Perhaps one day I will forgo the larger home and move into a more reasonable space as you have done. Thanks for sharing your experiences with us!

    • Ashley

      A friend of mine is in a similar situation as you, Jet – lives alone in a 3-story, 4-bedroom house that’s FULL of stuff! (But she’s not taking steps like you are to get rid of anything). Good luck, it sounds like you are doing great!

  • Julia

    I’ve recently had to move from my wonderful city centre apartment (513 square feet including a lot of unusable narrow corridor space). The apartment block used to have lots of working residents, but gradually they all moved out as the management company refused to deal with repairs, cleaning of the communal areas and security problems. And then we got some new neighbours who partied all night and slept all day :-(

    Anyway, we have moved to a new apartment which is not that much bigger, but it feels ENORMOUS!!! A spell of living really small is definitely the way to make you downsize your stuff, so now all my possessions fit beautifully in the slightly larger space, with lots of empty drawers and cupboards!

    I love your comment about the tiny fridge, Francine – we Brits think of that as a normal-sized one!!!!! American-style ones are gaining in popularity here, but interestingly the average amount of food Brits throw away is also increasing – apparently around a third of what is bought. I think it’s the big fridges which tempt people to buy more than they know they can eat, combined with attractive packaging and displays in the supermarkets.

  • Meg

    This was a fun post–sounds like you guys may never own a house again! When I did my most recent uncluttering this week, I pretended we were about to move into a 400 sq ft apartment, less than half the space we have now. It was the perfect guideline. Now I’m trying to work up the nerve to get rid of one of our vehicles. Can’t do both, as there are few alternatives.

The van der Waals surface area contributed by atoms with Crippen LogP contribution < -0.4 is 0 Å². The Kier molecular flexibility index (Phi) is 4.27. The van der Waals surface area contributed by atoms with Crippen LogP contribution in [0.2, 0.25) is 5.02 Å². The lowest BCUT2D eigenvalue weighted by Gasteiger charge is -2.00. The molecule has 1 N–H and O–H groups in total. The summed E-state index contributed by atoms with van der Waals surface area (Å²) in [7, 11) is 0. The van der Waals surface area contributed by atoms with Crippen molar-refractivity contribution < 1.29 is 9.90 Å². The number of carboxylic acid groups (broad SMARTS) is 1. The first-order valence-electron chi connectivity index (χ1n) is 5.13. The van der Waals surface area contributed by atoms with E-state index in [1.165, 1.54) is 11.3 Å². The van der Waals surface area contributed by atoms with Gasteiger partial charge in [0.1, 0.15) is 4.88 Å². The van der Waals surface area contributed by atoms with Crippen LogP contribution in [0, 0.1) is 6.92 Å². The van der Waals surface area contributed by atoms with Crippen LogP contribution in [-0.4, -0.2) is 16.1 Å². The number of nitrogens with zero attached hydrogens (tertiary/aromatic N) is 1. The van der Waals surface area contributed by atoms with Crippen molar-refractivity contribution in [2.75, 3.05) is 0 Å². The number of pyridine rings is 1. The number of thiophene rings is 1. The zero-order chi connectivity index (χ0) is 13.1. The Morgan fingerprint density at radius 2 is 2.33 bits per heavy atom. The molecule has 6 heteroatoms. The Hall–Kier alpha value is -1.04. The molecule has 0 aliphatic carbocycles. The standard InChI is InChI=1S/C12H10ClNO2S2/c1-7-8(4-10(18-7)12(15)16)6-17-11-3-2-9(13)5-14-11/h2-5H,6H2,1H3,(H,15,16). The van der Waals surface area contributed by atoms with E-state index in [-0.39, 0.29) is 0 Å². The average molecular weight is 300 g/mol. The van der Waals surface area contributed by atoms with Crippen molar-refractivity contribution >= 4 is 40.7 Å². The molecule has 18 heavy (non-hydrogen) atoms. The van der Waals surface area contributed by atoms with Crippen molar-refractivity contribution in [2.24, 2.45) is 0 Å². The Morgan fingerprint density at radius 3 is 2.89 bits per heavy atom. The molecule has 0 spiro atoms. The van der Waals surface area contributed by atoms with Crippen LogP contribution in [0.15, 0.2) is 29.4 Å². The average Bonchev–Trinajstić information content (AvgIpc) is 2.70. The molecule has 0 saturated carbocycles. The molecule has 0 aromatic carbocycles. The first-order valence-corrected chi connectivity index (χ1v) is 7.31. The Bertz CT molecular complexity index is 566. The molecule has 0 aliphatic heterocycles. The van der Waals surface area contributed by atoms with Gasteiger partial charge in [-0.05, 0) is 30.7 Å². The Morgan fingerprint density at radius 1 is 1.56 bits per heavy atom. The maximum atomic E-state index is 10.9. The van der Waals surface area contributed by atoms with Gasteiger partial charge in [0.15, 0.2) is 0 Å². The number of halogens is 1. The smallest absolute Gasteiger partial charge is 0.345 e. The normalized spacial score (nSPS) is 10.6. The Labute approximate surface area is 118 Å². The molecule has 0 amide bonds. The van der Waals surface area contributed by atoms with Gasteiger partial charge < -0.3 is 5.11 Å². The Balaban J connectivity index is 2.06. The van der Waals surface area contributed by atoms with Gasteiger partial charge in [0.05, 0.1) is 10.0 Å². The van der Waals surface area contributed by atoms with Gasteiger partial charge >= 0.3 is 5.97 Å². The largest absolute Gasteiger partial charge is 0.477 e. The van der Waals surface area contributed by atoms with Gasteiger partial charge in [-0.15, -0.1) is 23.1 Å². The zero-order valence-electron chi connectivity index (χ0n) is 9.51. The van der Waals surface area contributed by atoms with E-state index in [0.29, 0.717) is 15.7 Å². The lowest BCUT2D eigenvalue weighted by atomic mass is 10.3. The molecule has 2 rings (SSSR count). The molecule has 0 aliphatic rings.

• Elizabeth

    I would love to live in a tiny space. My family of four lives in a 950 sq. ft condo. with a balcony. We don’t have a garage or attic. Currently we’re starting to “overflow” with stuff. I had been doing a good job of making sure everything has a place, but I let my guard down over the summer and my bedroom has now become what looks like a garage. My big plans for my semester break this winter are to clear out and find a place for everything we have.

    I’m wondering if anyone ever lives minimally with children. Most blogs and websites I see don’t talk about how to live minimally as a family. And frankly, I think families could really use some advice on this topic. Maybe that can be my project?

    • Kira

      We’re a family of four that tries to live in a very small way, though I wouldn’t describe us as minimalist. When we were expecting our first son we joked that he only needed a clean diaper and that he would sleep in a dresser drawer. We weren’t quite so spartan with him as that (probably because we got lots of hand-me-downs), but I went on The Compact after he was born and still don’t purchase new things unless absolutely necessary. Having another kid has probably reduced the average number of belongings per person in our home even further, simply because we can pass clothes and toys on to our younger son rather than purchase anything else, and only the quality things last long enough to be handed down.